Tim McAleenan Jr.
DRIP Investing: How To Actually Invest Only A Hundred Dollars Per Month
Jan. 6, 2013 3:44 AM
Depending on your stage in the wealth-building process, there are different things that you are likely to worry about in the execution of your investment strategy. For instance, someone that has $500,000 is probably worried about brushing up against SIPC insurance limits in a brokerage account and is probably exploring global custody options through a firm like Northern Trust so that he can be sure his assets are safe in the event of a brokerage failure. Someone just starting with only $100 or $200 to invest is probably more focused on keeping costs low, because it's hard to get rich when you're paying $49.95 at a full-service brokerage to invest $500 or $8.95 at a discount brokerage to invest $100.
Today's post is aimed at those who are curious about the nuts and bolts of cheap DRIP investing. I have received many requests from readers that want to invest in individual stocks, but only have the available funds to put aside $50 to $100 into a particular company. For these investors, keeping costs to a minimum is absolutely crucial. I have often made allusions and references to DRIP Investing, but I have never offered an explanation as to how to logistically set up DRIP accounts. Today, I will attempt to do that.
The best place to begin is by clicking here to visit a link on the Computershare website. This is the big daddy of stock transfer websites. When you click on the link that I provided, you will be taken to a list of all the companies that don't charge purchase fees (I manually applied that filter already) for investors. You will see excellent firms like Abbott Labs (NYSE:ABT ), Exxon Mobil (NYSE:XOM ), Dr. Pepper (NYSE:DPS ), and Lockheed Martin (NYSE:LMT ). Some of these firms, like Dr. Pepper, charge $15 to initiate the DRIP plan, and then all cash or electronic debit purchases are free thereafter. Some, like Exxon Mobil, do exactly what they claim: they charge nothing to set up an account, and they allow investors to make check or electronic debit purchases free of charge.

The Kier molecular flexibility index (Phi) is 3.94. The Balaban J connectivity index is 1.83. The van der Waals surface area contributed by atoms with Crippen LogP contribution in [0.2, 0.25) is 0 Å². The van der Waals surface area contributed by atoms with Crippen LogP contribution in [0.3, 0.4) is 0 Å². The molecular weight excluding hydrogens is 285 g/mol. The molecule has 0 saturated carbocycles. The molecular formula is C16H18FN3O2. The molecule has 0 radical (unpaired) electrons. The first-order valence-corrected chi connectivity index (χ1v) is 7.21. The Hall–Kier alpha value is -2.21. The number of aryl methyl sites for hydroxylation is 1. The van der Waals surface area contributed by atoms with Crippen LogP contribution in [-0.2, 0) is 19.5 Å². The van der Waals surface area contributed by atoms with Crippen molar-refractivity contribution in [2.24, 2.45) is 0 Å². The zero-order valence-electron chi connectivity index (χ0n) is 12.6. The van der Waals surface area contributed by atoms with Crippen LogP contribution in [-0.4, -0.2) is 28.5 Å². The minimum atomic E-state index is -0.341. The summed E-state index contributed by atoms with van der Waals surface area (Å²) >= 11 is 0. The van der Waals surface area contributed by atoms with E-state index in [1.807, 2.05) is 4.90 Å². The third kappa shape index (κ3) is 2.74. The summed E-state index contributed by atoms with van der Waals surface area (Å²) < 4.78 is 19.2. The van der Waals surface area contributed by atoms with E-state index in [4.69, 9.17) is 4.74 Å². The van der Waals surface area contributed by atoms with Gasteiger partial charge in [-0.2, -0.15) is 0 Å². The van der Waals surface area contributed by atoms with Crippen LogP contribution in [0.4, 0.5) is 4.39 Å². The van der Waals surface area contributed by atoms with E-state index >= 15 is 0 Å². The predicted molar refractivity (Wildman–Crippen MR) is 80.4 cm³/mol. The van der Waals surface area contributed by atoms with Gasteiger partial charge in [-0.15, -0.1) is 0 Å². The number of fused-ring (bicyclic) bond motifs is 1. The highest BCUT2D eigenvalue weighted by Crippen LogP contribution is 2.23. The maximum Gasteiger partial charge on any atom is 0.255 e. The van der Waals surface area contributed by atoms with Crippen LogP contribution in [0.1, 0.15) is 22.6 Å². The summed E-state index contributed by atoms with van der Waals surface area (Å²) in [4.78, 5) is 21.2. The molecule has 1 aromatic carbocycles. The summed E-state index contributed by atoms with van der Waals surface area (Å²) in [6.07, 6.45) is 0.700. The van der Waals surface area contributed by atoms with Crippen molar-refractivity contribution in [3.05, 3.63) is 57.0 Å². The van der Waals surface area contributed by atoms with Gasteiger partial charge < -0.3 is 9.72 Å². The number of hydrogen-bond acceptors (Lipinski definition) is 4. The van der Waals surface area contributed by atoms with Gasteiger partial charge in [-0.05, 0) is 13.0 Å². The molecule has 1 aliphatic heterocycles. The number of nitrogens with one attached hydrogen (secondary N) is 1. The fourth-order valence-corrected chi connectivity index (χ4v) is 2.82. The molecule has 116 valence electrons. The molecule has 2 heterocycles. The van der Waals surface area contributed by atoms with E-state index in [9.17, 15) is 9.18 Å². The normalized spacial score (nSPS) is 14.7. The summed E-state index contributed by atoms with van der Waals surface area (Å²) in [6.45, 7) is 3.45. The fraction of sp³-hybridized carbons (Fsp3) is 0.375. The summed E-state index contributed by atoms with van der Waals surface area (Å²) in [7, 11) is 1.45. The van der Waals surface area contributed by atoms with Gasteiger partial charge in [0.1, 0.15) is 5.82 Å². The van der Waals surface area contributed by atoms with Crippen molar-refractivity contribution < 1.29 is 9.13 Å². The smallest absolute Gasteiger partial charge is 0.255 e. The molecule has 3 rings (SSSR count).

Some companies, like Johnson & Johnson (NYSE:JNJ ), provide a manner for you to invest for free. Johnson & Johnson charges no set-up fee, and they allow you to invest for free if you make monthly contributions by check. However, if you make a contribution by recurring debit, the cost is $1.00 per transaction.
And some companies have such a nominal fee that they are effectively free. Take Clorox (NYSE:CLX ) for example. The company charges $15 to setup the account. From there, all electronic purchases cost $0.03 per share to process. Because Clorox currently trades around $74, the cost is about one dollar for every $2,400 that you invest. Considering that you could pay for a lifetime's worth of Clorox's processing fees by checking you seat cushions for change once a year, the cost isn't exactly placing too much of a burden on the investor.
If you click here . you will be taken to a list of every company that offers a DRIP Program. By clicking on the view section, you can see the terms